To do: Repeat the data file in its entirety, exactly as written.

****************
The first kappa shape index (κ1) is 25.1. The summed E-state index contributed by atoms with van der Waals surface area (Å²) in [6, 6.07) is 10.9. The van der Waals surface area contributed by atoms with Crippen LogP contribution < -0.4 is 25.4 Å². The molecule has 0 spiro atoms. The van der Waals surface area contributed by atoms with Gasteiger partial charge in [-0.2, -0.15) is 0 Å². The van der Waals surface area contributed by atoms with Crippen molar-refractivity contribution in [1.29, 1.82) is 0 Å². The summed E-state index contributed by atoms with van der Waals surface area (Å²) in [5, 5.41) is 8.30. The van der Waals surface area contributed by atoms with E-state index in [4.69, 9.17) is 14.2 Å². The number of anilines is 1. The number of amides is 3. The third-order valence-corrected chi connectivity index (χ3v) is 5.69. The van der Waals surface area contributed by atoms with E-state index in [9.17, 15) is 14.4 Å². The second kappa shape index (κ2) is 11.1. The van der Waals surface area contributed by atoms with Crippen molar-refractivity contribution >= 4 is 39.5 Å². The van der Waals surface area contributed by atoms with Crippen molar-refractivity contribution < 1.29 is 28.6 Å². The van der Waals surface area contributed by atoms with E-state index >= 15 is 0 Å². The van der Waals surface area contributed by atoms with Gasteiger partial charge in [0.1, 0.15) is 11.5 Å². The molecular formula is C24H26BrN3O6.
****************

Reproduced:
The first kappa shape index (κ1) is 25.1. The summed E-state index contributed by atoms with van der Waals surface area (Å²) in [6, 6.07) is 10.9. The van der Waals surface area contributed by atoms with Crippen LogP contribution < -0.4 is 25.4 Å². The molecule has 0 spiro atoms. The van der Waals surface area contributed by atoms with Gasteiger partial charge in [-0.2, -0.15) is 0 Å². The van der Waals surface area contributed by atoms with Crippen molar-refractivity contribution in [1.29, 1.82) is 0 Å². The summed E-state index contributed by atoms with van der Waals surface area (Å²) in [5, 5.41) is 8.30. The van der Waals surface area contributed by atoms with E-state index in [4.69, 9.17) is 14.2 Å². The number of anilines is 1. The number of amides is 3. The third-order valence-corrected chi connectivity index (χ3v) is 5.69. The van der Waals surface area contributed by atoms with E-state index in [9.17, 15) is 14.4 Å². The second kappa shape index (κ2) is 11.1. The van der Waals surface area contributed by atoms with Crippen molar-refractivity contribution >= 4 is 39.5 Å². The van der Waals surface area contributed by atoms with Crippen molar-refractivity contribution < 1.29 is 28.6 Å². The van der Waals surface area contributed by atoms with E-state index >= 15 is 0 Å². The van der Waals surface area contributed by atoms with Gasteiger partial charge in [0.1, 0.15) is 11.5 Å². The molecular formula is C24H26BrN3O6.